The Women Working in Corrections and Juvenile Justice national conference will be held October 14-17, 2018, at the Hyatt Regency, 1209 L Street in Sacramento.

The conference will be hosted by the California Department of Corrections and Rehabilitation and the Correctional Peace Officers Foundation. CDCR operates the California prison and parole systems. Headquartered in Sacramento, it is the third largest law enforcement agency in the United States. The Correctional Peace Officers Foundation is a national non-profit charitable organization. Created in 1984, it supports the surviving families of correctional officers who lose their lives in pursuit of their chosen profession of protecting the public from those remanded to correctional custody and supervision in the nation’s prisons and jails.

“We are pleased to be part of this opportunity to invest in women who work in adult and juvenile corrections not only in the state of California, but at the national level as well,” CDCR Secretary Scott Kernan said. “Nearly all of what I first learned about this profession was from my mother Peggy Kernan, who worked in California corrections for 32 years. Women bring a unique dynamic to the job and I learned that very early in life,” Secretary Kernan added.

“The Correctional Peace Officers Foundations has participated in the Women Working in Corrections and Juvenile Justice national conferences for many years,” said Glenn Mueller, Chairman of the CPOF Board of Directors. “My correctional career has spanned more than 32 years and I’ve worked with many outstanding women not only here in California but nationally. I am personally looking forward to co-hosting this conference in Sacramento.”

The first WWICJJ national conference was held in 1985 and is held every even-numbered year in a different state. It has been held previously in Arkansas, Arizona, Indiana, Iowa, Kentucky, Maryland, Michigan, Nebraska, Oregon, Pennsylvania, South Carolina, Tennessee and Texas. Each state has a theme and each conference features speakers, training and events. The theme of the 2018 WWICJJ conference is “Transcend.”

History of the conference

Women have been involved in correctional work in the United State since the 1700s. Their early efforts were primarily focused on system reform and charitable acts toward prisoners. During the late 19th and early 20th centuries, women could only work in female institutions. The Civil Rights Act of 1964 outlawed discrimination based on sex and in 1972, the prohibition of sex discrimination in employment was expanded to state and local governments. The 1970s saw growing numbers of women entering the corrections workforce.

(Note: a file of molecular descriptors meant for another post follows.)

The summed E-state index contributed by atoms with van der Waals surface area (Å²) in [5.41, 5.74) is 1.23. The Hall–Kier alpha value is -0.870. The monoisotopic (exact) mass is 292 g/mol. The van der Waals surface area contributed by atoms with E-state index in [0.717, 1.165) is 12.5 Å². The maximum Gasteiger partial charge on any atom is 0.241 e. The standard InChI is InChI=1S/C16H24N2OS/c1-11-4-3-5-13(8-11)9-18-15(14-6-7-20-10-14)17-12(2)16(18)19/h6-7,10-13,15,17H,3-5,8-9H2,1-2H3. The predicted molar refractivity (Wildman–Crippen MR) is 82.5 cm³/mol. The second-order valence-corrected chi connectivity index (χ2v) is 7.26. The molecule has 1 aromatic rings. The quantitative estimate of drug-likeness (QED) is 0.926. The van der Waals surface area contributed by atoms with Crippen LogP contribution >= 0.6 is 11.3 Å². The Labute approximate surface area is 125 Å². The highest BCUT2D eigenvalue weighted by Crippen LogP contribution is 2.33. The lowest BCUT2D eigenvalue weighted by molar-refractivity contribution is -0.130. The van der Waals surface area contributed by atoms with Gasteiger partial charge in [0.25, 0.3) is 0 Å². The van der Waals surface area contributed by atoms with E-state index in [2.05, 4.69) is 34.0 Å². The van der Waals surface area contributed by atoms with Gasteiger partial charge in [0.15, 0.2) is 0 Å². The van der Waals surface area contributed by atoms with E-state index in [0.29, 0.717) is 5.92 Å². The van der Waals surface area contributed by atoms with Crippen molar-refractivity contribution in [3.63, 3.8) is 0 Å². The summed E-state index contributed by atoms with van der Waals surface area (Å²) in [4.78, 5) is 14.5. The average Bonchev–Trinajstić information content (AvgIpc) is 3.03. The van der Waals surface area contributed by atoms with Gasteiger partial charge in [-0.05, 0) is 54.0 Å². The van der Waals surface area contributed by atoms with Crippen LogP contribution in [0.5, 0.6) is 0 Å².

The formation of a Women’s Task Force in 1979 by American Correctional Association President Norman Carlson evolved into a Women Working in Corrections Committee. The committee provided workshops and networking opportunities to women working in the male-dominated corrections field.

As the number of women in the corrections and juvenile justice professions increased, Dr. Bruce Wolford, Department of Correctional Services, Eastern Kentucky University, recognized the need for more developmental experiences for women, and he organized a group from the Kentucky Corrections Cabinet and the Department of Social Services to develop what became known as the first National Conference for Women Working in Corrections and Juvenile Justice. The first program was held at Eastern Kentucky University in 1985.

The 2018 conference

The WWICJJ 2018 national conference is open to all women who work in the corrections and juvenile justice profession in any discipline, including peace officers, health care providers, administrators and executives, and will feature workshops, training, exhibits and opportunities for networking.

The theme of the 2018 conference is “Transcend.” Workshops will be held to address organizational transformation and how correctional and juvenile justice agencies are transcending traditional roles and evolving as society’s expectations change. Speakers will provide training to help women transcend gender-related occupational barriers and become effective leaders. And workshops will be held to discuss strategies for helping offenders transcend from a criminal to a law-abiding lifestyle.

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For more information, contact Terry Thornton at CDCR at (916) 445-4950,, or Rachel Lee at CPOF at (916) 928-0061,